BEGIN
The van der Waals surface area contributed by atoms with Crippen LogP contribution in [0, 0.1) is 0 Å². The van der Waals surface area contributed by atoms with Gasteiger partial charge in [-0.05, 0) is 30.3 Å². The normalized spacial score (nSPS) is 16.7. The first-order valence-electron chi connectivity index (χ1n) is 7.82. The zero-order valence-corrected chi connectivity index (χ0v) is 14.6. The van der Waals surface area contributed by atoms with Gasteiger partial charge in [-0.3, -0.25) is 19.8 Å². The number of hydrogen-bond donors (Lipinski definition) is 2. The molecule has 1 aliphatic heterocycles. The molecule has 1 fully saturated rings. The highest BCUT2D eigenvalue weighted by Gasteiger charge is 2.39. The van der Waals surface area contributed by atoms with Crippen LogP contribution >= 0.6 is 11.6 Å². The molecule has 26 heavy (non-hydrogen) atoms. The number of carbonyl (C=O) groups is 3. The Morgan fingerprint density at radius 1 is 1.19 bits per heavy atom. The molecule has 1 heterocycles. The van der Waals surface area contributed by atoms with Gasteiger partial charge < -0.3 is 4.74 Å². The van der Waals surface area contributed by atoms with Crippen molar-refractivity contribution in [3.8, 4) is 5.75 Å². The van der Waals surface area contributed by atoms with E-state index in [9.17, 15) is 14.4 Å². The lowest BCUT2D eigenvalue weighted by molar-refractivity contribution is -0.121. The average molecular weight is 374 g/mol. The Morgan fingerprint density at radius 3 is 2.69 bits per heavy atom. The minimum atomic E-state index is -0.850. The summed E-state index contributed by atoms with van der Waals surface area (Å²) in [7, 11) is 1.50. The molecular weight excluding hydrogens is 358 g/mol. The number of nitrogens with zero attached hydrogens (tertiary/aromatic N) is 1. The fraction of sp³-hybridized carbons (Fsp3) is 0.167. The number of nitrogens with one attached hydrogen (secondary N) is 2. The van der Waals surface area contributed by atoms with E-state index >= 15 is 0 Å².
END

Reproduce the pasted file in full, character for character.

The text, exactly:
The van der Waals surface area contributed by atoms with Crippen LogP contribution in [0, 0.1) is 0 Å². The van der Waals surface area contributed by atoms with Gasteiger partial charge in [-0.05, 0) is 30.3 Å². The normalized spacial score (nSPS) is 16.7. The first-order valence-electron chi connectivity index (χ1n) is 7.82. The zero-order valence-corrected chi connectivity index (χ0v) is 14.6. The van der Waals surface area contributed by atoms with Gasteiger partial charge in [-0.3, -0.25) is 19.8 Å². The number of hydrogen-bond donors (Lipinski definition) is 2. The molecule has 1 aliphatic heterocycles. The molecule has 1 fully saturated rings. The highest BCUT2D eigenvalue weighted by Gasteiger charge is 2.39. The van der Waals surface area contributed by atoms with Crippen LogP contribution >= 0.6 is 11.6 Å². The molecule has 26 heavy (non-hydrogen) atoms. The number of carbonyl (C=O) groups is 3. The Morgan fingerprint density at radius 1 is 1.19 bits per heavy atom. The molecule has 1 heterocycles. The van der Waals surface area contributed by atoms with Gasteiger partial charge < -0.3 is 4.74 Å². The van der Waals surface area contributed by atoms with Crippen molar-refractivity contribution in [3.8, 4) is 5.75 Å². The van der Waals surface area contributed by atoms with E-state index in [9.17, 15) is 14.4 Å². The lowest BCUT2D eigenvalue weighted by molar-refractivity contribution is -0.121. The average molecular weight is 374 g/mol. The Morgan fingerprint density at radius 3 is 2.69 bits per heavy atom. The minimum atomic E-state index is -0.850. The summed E-state index contributed by atoms with van der Waals surface area (Å²) in [7, 11) is 1.50. The molecular weight excluding hydrogens is 358 g/mol. The number of nitrogens with zero attached hydrogens (tertiary/aromatic N) is 1. The fraction of sp³-hybridized carbons (Fsp3) is 0.167. The number of nitrogens with one attached hydrogen (secondary N) is 2. The van der Waals surface area contributed by atoms with E-state index >= 15 is 0 Å².